• Mai Ya (麦芽 Fructus Hordei Germinatus)
  • Chen Pi (陈皮 Pericarpium Citri Reticulatae)


Ayurvedic Herbs That Can Heal Your Gut

Ayurvedic medicine is over 5000 years old. The word Ayurveda comes from the Sanskrit term, Ayur (life), and Veda (knowledge). Ayurvedic medicine is based upon the Three Doshas: Vata, Pitta, and Kapha. Each of these biological concepts refers to tendencies and attributes found throughout our bodies and minds. Your Dosha might be one of the three or a combination of them.

Each Dosha refers to a specific set of mental processes, health blueprints, and overall physical and emotional tendencies. By balancing and healing our Doshic constructs, we become healthier, happier, and more whole.

To be safe, visit with an Ayurvedic Doctor before consuming any of these herbs.

  • Triphala
  • Shatapushpa
  • Shatavari
  • Amalaki
  • Haritaki (Terminalia chebula)
  • Kapardika Bhasma
  • Asafoetida Gum (Hing, F. foetida and F. assa-foetida)
  • Yastimadhu (Licorice, Glycyzrrhiza glabra)
  • Lavanga (Clove, Syzygium aromaticum)
  • Alsarex, Ayucid, Avipatrikar Churna

Over-The-Counter Supplements For Stomach And Bowel Issues

While every stomach and bowel illness has a unique source and required therapy, the following tried-n-true offerings will help heal your belly and improve conditions in your intestines:

  • Pepsin
  • Alka Seltzer Gold (no aspirin!)
  • Probiotics (friendly bacteria)
  • Activated Charcoal
  • Digestive Enzymes

Parasites, Bacteria, And Food Poisoning

If you’ve ever had a parasite or nasty intestinal bacteria in your gut, you know how debilitating it can be. Western medicine has found it challenging to address these things without prescribing antibiotics. Oftentimes, antibiotics only kill a portion of the little creatures that are nesting in your system. Also, over time, antibiotics can harm our most beneficial bacterias, putting us in even greater jeopardy.

In a balanced regiment, the following supplements can help counter the invasions of harmful parasites and bacteria:

  • Monolaurin 
  • Propolis
  • L-Glutamine
  • Anise
  • Barberry
  • Chaparral
  • 5-MTHF (Levomefolic acid)
  • Slippery Elm
  • Rice Bran
  • Papain
  • DGL (Licorice)
  • Berberine
  • Black Walnut Seed
  • Castor Oil
  • Clove Oil
  • Peppermint Oil
  • Flaxseed Oil
  • Goldenseal
  • Grapefruit Seed Extract
  • Oregano Oil
  • Wormwood

Additional Symptoms

Sometimes stomach pain coincides with constipation, vomiting, diarrhea, fever, bloody urine and stool, arm pain, anemia, and discomfort when urinating. If any of these things are prevalent for you, it’s time to see a medical doctor. In situations like these, it’s always best to be cautious.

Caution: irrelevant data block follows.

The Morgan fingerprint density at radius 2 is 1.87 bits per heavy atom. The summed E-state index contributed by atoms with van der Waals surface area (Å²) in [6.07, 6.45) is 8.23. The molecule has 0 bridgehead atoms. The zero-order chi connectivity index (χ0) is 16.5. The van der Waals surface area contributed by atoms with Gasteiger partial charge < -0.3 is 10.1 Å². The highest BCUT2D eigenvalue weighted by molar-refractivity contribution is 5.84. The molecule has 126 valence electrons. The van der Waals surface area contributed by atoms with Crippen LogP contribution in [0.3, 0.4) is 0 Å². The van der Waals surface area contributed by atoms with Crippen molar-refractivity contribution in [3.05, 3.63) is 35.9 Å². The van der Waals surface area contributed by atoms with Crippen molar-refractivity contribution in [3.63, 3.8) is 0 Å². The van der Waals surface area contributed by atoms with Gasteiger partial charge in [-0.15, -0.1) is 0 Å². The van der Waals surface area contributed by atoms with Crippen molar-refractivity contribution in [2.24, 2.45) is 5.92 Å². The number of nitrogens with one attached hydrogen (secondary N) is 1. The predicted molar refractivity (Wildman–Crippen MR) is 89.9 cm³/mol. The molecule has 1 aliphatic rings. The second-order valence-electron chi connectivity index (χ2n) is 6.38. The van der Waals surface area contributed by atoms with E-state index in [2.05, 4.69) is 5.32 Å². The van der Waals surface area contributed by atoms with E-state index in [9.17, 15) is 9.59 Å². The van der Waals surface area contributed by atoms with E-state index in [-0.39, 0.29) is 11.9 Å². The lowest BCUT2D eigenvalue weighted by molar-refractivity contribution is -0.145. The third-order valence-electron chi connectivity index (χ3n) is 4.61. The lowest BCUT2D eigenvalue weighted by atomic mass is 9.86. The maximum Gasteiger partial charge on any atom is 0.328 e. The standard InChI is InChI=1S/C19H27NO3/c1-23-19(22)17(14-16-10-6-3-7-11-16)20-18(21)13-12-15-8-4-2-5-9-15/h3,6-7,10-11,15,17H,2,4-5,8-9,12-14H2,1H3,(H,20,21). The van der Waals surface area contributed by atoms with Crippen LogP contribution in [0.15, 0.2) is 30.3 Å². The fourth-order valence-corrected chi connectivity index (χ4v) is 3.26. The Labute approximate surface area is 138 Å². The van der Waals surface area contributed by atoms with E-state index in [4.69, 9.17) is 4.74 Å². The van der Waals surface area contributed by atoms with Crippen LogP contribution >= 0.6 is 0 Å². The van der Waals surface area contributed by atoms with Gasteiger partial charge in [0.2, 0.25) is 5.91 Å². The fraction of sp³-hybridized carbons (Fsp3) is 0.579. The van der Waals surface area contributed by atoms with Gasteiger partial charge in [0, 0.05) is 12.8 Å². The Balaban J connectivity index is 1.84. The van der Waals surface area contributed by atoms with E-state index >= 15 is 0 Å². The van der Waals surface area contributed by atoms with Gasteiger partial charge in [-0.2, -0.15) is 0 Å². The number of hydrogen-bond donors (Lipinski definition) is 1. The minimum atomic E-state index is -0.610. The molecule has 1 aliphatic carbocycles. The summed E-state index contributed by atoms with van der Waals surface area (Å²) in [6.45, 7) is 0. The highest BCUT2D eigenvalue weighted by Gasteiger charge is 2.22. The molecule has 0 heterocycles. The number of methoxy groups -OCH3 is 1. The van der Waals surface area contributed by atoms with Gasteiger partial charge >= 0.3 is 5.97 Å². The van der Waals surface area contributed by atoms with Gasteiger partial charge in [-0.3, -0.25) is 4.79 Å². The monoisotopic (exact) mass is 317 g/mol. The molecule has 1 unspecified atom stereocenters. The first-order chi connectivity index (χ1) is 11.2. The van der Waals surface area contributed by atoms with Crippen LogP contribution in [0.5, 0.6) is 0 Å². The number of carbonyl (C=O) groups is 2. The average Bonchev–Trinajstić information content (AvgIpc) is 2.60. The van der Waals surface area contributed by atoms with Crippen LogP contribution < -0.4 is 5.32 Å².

In all things related to health and life: maintain a positive attitude, be ready to continually release outdated conditions and ideas, and expect the Universe to shower you with blessings. Finally, remember that thousands of miracles happen every day. Your miracle could be next.

Next Article

Cavemen Didn't Have Cavities. Why Do We?

In a remote passage between Greenland and Ellesmere Island in the Arctic Sea lies Smith Sound, and the Eskimos native to the region are the Northernmost humans in the world.

In 1929, Donald MacMillan, an Arctic explorer, took dental impressions of Smith Sound Eskimos. Of the 616 impressed teeth, only one was deformed, and only seven teeth were missing in the 90 impressions taken. Dr. Adelbert Fernald, then curator of the Harvard Dental School Museum, estimated that if 90 New Englanders gave dental impressions, there would likely be at least 100 missing teeth.

Researchers concluded that because the Eskimo diet of seals, walrus, caribou, and fish included only roughly four ounces of vegetation per year, an exclusively meat diet is ideal for dental health.

Later, archaeologists discovered instances of neanderthal teeth and jawbones that showed little decay or damage — surprising, given their circumstances as paleolithic hunter-gatherers. This discovery triggered a 2009 study on gum disease and the “stone age” diet. An article on the study in Medical News Today noted that a hunter-gatherer diet of meat, fowl, fish, plants, seeds, and occasional animal fat, was fed to 10 subjects for four weeks.

The researchers reported that the “mean (average) gum bleeding on probing (BOP) decreased from 34.8% to 12.6%. Periodontal disease decreased.” The hunter-gatherer diet healed gum disease (gingivitis) in four weeks, dramatically improving gum health.

The authors noted that, “Although plaque levels increased, bleeding on probing and periodontal disease decreased.” This means that while plaque, the biofilm accumulation on teeth and under the gumline, was present, the bacteria that cause gum disease were not — instead, analysis identified “good” bacteria such as Lactobacillus acidophilus.

Read Article